Boost your happiness by 40%- Interview with Paul Pahil

Paul Pahil
The founder of Budapest's Happiness Week 2014 - 2017

1. When did you choose to leave London and to live in Hungary?

I arrived in the summer of 2004 and decided to set up Hungry 4 Learning Ltd. I wanted to introduce the scientific practices of ’positive psychology’. I moved to Budapest because I realized there are many talented people in the city though there is strong environment of low resilience and high pessimism. 

Pessimistic people are eight times more likely to become depressed when bad events happen. Over time, depressed people learn to be helpless and exert little control in what happens in their lives. Hence I wanted to use positive psychology interventions to make people more resilient and flourish. There is a low level of flourishing in the whole region and only 8% of all Hungarians are actually flourishing. People who experience flourishing are more creative and productive. People who are flourishing enjoy better lives and can live up to nine years longer. 

When more people flourish, society gains through reduced mental illness, reduced suicidality reduced premature mortality and better functioning. The focus of our work is on well-being which directly improves creativity, health, performance, customer satisfaction and supportive relationships.
We can only flourish and mobilise others when the conditions in the environment are optimal. 

The essence for me is to collaborate with others to create value for our new environments. This was the inspiration behind creating Budapest’s Happiness Week, which has run for 3 consecutive years, so everyone interested in developing their well-being could participate for free. We plan the next Budapest’s Happiness Week during 10-16th of September, 2017.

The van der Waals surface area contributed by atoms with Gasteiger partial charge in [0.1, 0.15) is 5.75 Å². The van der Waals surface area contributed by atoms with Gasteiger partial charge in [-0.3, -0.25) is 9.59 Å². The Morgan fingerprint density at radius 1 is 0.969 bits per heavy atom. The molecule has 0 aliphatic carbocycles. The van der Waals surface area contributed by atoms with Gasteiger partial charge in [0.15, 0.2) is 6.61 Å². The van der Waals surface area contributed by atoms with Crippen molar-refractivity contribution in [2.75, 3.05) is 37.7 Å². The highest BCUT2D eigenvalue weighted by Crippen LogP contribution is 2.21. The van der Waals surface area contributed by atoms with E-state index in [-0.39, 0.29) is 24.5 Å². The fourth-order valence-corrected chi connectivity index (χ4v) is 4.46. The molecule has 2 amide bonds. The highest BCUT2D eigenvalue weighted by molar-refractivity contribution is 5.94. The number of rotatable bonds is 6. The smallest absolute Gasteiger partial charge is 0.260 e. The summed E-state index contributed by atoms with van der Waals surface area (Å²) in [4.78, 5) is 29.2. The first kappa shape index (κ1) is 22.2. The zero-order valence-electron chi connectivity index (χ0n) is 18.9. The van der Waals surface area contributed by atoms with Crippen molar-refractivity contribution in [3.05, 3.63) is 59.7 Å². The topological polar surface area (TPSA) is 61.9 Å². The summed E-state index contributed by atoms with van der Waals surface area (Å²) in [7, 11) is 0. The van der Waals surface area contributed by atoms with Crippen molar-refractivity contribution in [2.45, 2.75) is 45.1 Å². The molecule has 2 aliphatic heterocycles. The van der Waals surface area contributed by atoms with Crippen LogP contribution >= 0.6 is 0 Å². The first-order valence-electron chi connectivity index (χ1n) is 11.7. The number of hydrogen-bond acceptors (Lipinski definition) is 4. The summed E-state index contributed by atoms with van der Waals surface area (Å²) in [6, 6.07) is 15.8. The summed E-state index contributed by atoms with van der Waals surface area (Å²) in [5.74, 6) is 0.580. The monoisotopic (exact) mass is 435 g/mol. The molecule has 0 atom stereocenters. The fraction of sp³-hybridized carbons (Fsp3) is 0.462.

2. What really is Positive Psychology? It is something fashionable?

Positive Psychology was developed by world famous psychologists Martin Seligman and Mihály Csíkszentmihályi in the year of 2000. They wanted to counter-balance the focus of psychology on pathology or what’s wrong with people. They do not advocate a simple switch to focus only on what is right but simply to get back to a balanced analysis of people and situations.
Positive psychology has caught the attention of the world as it is an empirically-based discipline that, for the past two decades, has been researching and developing techniques for optimal human functioning for individuals, teams and organisations.

Paul Pahil with Mihaly Csikszentmihalyi

The main focus of positive psychology is for people to flourish and that the goal of positive psychology is to increase flourishing. Flourishing rests on five pillars, each of which we value for its own sake, not merely as a means to some other end. The five elements are positive emotions, engagement, supportive relationships, meaning and the need to achieve. These elements, which we choose for their own sake in our efforts to flourish, are the rock-bottom fundamentals to human well-being. What is the good life? It is pleasant, engaged, meaningful, achieving, and being connected.

3. Is a difference between Positive Psychology and positive thinking?